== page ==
Why do women do so much better at university than their high school test scores predict?

Posted on May 13, 2016

In a new paper in the Journal of Applied Psychology, Heidi Keiser’s team examine aforementioned rival explanations for why high school aptitude tests under-predict girls’ later success at university.

The new research first compared the university grades of 2000 students from a single institution with their high school aptitude scores. Women scored better on their course than you would expect based on an earlier aptitude test, but once the researchers took account of the female students’ higher average trait conscientiousness, 20 per cent of their grade surplus disappeared – a finding that replicates earlier research.

The researchers then decomposed the students’ degree course into elements, reasoning that if conscientiousness has a role in the gender gap, this should be greatest when grades depended highly on discretionary effort, like participating in discussion or research, and least when grades depended on raw smarts. The data showed that high school aptitude scores underestimated female performance on these effort-sensitive course elements, but were no worse at estimating their success on quizzes and tests than they were for men. Overall, the perspective that women do better than expected at university because of their greater effort and conscientiousness.

In a second study, the researchers tested the counter argument that women perform surprisingly well because they pick easier courses. The data, from huge historical datasets comprising nearly 400,000 students, showed that the courses men tended to take were significantly meaner (that is, male and female students on these courses tended to achieve worse grades than expected given their academic history) and were also more likely to be populated with high-achieving students competing for grades. This may explain why women do better in university, but to a smaller extent. Only nine percent more men took tougher courses than women, much less than the effect of conscientiousness.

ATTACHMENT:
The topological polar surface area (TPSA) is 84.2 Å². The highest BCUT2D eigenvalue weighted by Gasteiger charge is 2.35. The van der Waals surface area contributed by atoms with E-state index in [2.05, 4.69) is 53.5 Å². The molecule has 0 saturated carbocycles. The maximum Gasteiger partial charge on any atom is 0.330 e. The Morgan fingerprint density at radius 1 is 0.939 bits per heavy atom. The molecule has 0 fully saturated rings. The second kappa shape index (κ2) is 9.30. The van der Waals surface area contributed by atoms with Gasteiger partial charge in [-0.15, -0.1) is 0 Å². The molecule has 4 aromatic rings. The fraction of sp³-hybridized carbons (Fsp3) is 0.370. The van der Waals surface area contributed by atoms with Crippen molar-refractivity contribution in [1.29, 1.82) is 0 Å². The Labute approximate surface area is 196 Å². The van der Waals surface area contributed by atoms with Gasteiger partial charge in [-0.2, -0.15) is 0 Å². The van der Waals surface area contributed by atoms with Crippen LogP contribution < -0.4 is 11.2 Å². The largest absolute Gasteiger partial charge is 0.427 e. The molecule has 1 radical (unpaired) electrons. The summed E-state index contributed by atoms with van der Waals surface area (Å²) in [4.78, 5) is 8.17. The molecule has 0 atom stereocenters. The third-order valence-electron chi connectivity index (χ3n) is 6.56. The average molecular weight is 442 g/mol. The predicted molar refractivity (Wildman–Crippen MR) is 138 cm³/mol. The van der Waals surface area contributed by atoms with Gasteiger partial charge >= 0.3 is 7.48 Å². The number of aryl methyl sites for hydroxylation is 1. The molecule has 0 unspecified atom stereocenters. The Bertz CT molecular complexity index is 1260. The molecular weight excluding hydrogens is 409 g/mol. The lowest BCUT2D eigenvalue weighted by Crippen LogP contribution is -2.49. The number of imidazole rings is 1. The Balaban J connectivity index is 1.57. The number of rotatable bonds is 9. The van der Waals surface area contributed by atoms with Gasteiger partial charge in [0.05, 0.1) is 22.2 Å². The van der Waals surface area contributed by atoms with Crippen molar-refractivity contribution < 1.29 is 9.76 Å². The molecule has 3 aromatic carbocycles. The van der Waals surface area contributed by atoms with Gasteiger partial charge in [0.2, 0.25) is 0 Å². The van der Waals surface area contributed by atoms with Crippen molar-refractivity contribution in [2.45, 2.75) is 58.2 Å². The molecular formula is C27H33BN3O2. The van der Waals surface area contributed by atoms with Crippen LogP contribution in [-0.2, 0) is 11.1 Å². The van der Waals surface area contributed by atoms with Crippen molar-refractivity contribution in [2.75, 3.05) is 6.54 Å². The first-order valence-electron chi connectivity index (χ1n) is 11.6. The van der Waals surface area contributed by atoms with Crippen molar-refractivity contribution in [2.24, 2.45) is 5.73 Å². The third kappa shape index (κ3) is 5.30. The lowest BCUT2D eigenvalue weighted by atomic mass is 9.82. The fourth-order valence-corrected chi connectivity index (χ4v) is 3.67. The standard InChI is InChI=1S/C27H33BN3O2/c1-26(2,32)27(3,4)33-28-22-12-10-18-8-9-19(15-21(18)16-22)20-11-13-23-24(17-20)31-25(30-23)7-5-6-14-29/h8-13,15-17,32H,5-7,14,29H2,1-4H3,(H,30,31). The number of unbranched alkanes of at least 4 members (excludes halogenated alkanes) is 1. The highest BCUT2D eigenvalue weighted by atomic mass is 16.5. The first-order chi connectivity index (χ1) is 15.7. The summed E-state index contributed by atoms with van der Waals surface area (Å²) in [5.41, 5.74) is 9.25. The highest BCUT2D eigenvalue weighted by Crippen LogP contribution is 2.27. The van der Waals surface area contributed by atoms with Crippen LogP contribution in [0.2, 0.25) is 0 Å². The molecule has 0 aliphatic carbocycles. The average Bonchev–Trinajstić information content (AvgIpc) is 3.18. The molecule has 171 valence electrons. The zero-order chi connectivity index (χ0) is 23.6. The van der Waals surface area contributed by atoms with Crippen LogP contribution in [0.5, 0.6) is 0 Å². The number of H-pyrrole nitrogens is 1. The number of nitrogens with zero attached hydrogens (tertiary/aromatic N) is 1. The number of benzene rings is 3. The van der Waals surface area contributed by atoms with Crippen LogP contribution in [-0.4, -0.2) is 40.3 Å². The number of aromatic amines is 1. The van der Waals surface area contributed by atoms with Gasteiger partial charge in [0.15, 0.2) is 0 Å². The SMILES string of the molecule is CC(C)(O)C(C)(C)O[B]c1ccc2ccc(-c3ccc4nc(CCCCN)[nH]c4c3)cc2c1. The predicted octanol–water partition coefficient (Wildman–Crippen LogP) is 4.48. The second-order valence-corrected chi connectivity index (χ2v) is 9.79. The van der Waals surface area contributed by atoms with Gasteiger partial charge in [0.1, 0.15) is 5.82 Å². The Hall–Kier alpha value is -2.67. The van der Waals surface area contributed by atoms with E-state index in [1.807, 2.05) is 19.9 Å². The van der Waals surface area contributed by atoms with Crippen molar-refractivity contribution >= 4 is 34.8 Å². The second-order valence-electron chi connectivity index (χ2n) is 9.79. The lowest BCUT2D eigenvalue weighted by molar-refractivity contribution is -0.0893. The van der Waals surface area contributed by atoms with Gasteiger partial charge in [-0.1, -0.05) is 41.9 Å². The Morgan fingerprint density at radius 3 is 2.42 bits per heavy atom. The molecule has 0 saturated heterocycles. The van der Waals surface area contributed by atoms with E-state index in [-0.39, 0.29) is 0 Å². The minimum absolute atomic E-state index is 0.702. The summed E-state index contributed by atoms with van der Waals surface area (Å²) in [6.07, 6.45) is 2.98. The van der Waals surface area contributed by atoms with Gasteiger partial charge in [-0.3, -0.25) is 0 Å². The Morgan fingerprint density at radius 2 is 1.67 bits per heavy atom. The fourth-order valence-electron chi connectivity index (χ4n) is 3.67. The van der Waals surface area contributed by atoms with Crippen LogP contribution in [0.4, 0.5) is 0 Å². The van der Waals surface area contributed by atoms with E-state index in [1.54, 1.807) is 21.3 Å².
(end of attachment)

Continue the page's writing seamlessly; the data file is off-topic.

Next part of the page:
But what about the argument that standardized tests are simply faulty? The argument that the aptitude tests, measuring cognitive ability, simply weren’t doing it right could hold a case. The hidden variables found in this study – conscientiousness and course selection – together accounted for only less than thirty per cent of the gender gap.

However, it’s also plausible that aptitude tests are doing a reasonable job, it’s just that there are many non-cognitive factors critical to university success. If so, it’s not that school tests and exams need to be improved, but that they give us just one part of what higher education requires.

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Source material from BPS Research Digest

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